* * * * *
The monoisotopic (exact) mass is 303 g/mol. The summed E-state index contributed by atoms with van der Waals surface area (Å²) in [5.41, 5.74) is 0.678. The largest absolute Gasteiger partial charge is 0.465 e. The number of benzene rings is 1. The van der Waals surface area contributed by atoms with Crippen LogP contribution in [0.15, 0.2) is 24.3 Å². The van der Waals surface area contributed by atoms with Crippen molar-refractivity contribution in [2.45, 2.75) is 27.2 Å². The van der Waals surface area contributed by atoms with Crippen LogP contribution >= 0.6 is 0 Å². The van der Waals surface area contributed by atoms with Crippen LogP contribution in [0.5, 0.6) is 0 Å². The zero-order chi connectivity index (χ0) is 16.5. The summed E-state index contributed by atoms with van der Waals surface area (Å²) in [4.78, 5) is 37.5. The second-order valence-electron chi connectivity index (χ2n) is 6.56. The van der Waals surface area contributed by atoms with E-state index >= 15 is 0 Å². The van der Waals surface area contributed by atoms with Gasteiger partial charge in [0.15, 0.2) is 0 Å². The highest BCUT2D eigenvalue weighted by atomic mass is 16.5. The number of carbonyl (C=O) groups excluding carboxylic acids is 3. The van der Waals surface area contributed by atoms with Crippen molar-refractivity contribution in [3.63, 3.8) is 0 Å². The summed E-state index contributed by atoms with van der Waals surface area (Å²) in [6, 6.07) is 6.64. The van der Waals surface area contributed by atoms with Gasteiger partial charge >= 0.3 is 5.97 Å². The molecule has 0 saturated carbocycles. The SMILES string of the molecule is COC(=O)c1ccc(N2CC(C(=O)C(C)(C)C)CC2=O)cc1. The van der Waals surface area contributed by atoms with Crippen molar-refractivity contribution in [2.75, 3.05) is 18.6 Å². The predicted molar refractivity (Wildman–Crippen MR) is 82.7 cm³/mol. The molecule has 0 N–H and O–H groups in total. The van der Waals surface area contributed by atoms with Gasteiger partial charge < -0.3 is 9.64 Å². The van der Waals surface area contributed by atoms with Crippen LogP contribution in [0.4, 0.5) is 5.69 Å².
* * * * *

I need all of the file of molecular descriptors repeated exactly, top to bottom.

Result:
The monoisotopic (exact) mass is 303 g/mol. The summed E-state index contributed by atoms with van der Waals surface area (Å²) in [5.41, 5.74) is 0.678. The largest absolute Gasteiger partial charge is 0.465 e. The number of benzene rings is 1. The van der Waals surface area contributed by atoms with Crippen LogP contribution in [0.15, 0.2) is 24.3 Å². The van der Waals surface area contributed by atoms with Crippen molar-refractivity contribution in [2.45, 2.75) is 27.2 Å². The van der Waals surface area contributed by atoms with Crippen LogP contribution >= 0.6 is 0 Å². The van der Waals surface area contributed by atoms with Crippen LogP contribution in [0.5, 0.6) is 0 Å². The zero-order chi connectivity index (χ0) is 16.5. The summed E-state index contributed by atoms with van der Waals surface area (Å²) in [4.78, 5) is 37.5. The second-order valence-electron chi connectivity index (χ2n) is 6.56. The van der Waals surface area contributed by atoms with E-state index >= 15 is 0 Å². The van der Waals surface area contributed by atoms with Gasteiger partial charge in [0.15, 0.2) is 0 Å². The highest BCUT2D eigenvalue weighted by atomic mass is 16.5. The number of carbonyl (C=O) groups excluding carboxylic acids is 3. The van der Waals surface area contributed by atoms with Crippen molar-refractivity contribution in [3.63, 3.8) is 0 Å². The summed E-state index contributed by atoms with van der Waals surface area (Å²) in [6, 6.07) is 6.64. The van der Waals surface area contributed by atoms with Gasteiger partial charge >= 0.3 is 5.97 Å². The molecule has 0 saturated carbocycles. The SMILES string of the molecule is COC(=O)c1ccc(N2CC(C(=O)C(C)(C)C)CC2=O)cc1. The van der Waals surface area contributed by atoms with Crippen molar-refractivity contribution in [2.75, 3.05) is 18.6 Å². The predicted molar refractivity (Wildman–Crippen MR) is 82.7 cm³/mol. The molecule has 0 N–H and O–H groups in total. The van der Waals surface area contributed by atoms with Gasteiger partial charge < -0.3 is 9.64 Å². The van der Waals surface area contributed by atoms with Crippen LogP contribution in [0.4, 0.5) is 5.69 Å².